Freedom of Expression

Press release R139/21

Offices of Special Rapporteurs express concern about the use of criminal mechanisms for defamation against a university professor in Brazil and call on the State to respect academic freedom

May 28, 2021

Washington D.C. - The Office of the Special Rapporteur for Freedom of Expression (SRFOE) and the Office of the Special Rapporteur on Economic, Social, Cultural and Environmental Rights (SRESCER) of the Inter-American Commission on Human Rights (IACHR) express their concern about the filing of a criminal defamation lawsuit against Conrado Hübner Mendes, a professor at the University of São Paulo (USP), and call on the Brazilian State to respect the right to freedom of expression and academic freedom.

According to publicly known information, on May 20, the Attorney General of the Republic (PGR) of Brazil, Antônio Augusto Brandão de Aras, reportedly filed a criminal complaint with the Federal District Court for slander, libel, and defamation against Conrado Hübner Mendes, professor at the USP Law School and columnist for the newspaper Folha de São Paulo. In his brief, the Attorney General argued that the professor had committed crimes against his honor against by criticizing his actions through a series of tweets and an article in the Folha de São Paulo newspaper from January this year. As these Offices were able to learn, the messages from Conrado Hübner Mendes, which reportedly motivated the criminal action, branded the official a "servant of the president" and affirmed that certain omissions in his judicial action were supposedly benefiting the head of State and his political interests. According to the legal defense of Augusto Aras, the professor and columnist did not limit himself to "promoting criticism through the narrative or simply formulating a harsh criticism or with highly negative content", but he would have also publicly accused the Attorney General of the crime of prevarication.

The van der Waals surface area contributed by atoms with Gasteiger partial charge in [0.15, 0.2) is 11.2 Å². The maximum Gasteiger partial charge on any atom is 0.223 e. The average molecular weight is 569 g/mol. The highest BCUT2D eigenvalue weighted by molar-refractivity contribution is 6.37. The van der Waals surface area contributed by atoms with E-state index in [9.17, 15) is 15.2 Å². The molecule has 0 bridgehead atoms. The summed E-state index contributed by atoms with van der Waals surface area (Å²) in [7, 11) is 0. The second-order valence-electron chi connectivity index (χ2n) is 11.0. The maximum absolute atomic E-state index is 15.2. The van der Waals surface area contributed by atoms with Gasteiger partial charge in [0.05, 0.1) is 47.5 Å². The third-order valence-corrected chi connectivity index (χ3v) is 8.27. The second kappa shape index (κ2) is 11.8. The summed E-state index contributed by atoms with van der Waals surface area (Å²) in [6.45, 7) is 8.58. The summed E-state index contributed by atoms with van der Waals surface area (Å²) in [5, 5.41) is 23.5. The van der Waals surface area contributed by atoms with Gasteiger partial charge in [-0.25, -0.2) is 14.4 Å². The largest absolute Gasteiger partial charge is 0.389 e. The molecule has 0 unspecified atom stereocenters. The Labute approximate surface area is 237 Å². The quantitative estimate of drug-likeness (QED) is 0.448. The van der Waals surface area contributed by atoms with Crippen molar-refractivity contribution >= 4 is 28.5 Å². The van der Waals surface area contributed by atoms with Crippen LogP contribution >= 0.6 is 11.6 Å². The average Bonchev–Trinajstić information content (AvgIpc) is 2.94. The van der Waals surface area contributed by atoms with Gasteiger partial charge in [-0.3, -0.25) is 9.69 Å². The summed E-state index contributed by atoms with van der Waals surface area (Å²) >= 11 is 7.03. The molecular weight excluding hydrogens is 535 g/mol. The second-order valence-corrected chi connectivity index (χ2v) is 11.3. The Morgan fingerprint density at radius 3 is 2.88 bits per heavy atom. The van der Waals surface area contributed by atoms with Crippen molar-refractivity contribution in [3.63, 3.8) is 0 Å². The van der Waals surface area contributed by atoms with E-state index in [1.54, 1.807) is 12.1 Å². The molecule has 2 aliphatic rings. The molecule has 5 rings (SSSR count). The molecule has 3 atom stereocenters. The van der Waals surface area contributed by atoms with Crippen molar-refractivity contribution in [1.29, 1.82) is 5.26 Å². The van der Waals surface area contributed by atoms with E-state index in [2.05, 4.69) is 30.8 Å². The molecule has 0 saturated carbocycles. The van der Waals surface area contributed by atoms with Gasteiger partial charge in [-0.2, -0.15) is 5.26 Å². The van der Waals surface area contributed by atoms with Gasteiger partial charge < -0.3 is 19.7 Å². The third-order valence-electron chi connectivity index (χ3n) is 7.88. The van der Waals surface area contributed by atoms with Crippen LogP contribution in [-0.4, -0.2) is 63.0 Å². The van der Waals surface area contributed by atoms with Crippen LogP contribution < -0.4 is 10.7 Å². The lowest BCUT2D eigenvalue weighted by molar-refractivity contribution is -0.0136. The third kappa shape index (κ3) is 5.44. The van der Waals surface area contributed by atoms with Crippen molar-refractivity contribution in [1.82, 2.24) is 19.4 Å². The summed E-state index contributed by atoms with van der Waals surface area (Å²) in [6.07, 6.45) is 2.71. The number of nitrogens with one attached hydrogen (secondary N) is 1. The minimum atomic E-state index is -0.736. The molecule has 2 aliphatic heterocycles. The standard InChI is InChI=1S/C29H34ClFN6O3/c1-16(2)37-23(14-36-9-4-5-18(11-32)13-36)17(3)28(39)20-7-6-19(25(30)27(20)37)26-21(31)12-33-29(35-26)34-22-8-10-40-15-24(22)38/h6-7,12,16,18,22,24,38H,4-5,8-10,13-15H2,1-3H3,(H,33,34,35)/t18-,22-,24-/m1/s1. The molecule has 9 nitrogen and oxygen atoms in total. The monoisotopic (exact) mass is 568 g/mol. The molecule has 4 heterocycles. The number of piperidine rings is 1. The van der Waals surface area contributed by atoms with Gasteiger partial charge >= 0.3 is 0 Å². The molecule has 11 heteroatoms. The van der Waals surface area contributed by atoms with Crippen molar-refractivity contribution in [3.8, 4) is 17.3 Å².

According to the information received by the Offices of the Special Rapporteurs, prior to filing a criminal complaint, the Attorney General of the Republic would have tried other means of sanctioning against the professor. As publicly disclosed, on May 3, the Attorney General asked the University of São Paulo to, through its Ethics Commission, investigate the conduct of Professor Conrado Mendes for the publications made against him, which in his opinion constituted attacks to his honor and reflected a violation of ethical standards, so that "the measures that the case requires be adopted." Specifically, the Attorney General of the Republic stated that the statements of Professor Conrado Mendes had violated articles 5, 6, and 7 of the USP Code of Ethics, which establish, among others, the duty to "promote respect for the truth"; "act in a manner compatible with morality"; refrain from "disseminating information in a sensational, promotional or false manner"; and the duty to "comment on facts whose veracity and origin have been confirmed or identified." Subsequently, a public statement from the PGR's Communication Secretariat warned that "the issue under discussion is not criticism, but rather its lack of foundation and the disrespectful way in which it is done, without taking into account that all the Attorney General's statements General were accepted by the STF [Supreme Federal Court]".

The requirement for ethical investigation aroused criticisms in the academic sphere. Thus, for example, on May 19, 88 university professors publicly endorsed Conrado Hübner Mendes and rejected the Attorney General's attempt to intimidate "a university professor who criticizes him, whose freedom he should respect and defend, compared to the constant passivity that he presents regarding the President of the Republic, whom he should rigorously supervise". On the other hand, a petition for signatures organized by professors outside the USP and addressed to the Rector of the aforementioned university argued that it is an "unprecedented attack" on the academic, scientific, and intellectual autonomy of the USP, which "intends to restrict and threaten not only the inviolable right to freedom of expression of Professor Hübner Mendes, but also that of all university professors, inside and outside USP, who have different types of action in the public debate, speaking out on issues of general interest, contributing to the plurality of thought and critical analysis, and thus rendering an inestimable service to society and our democracy".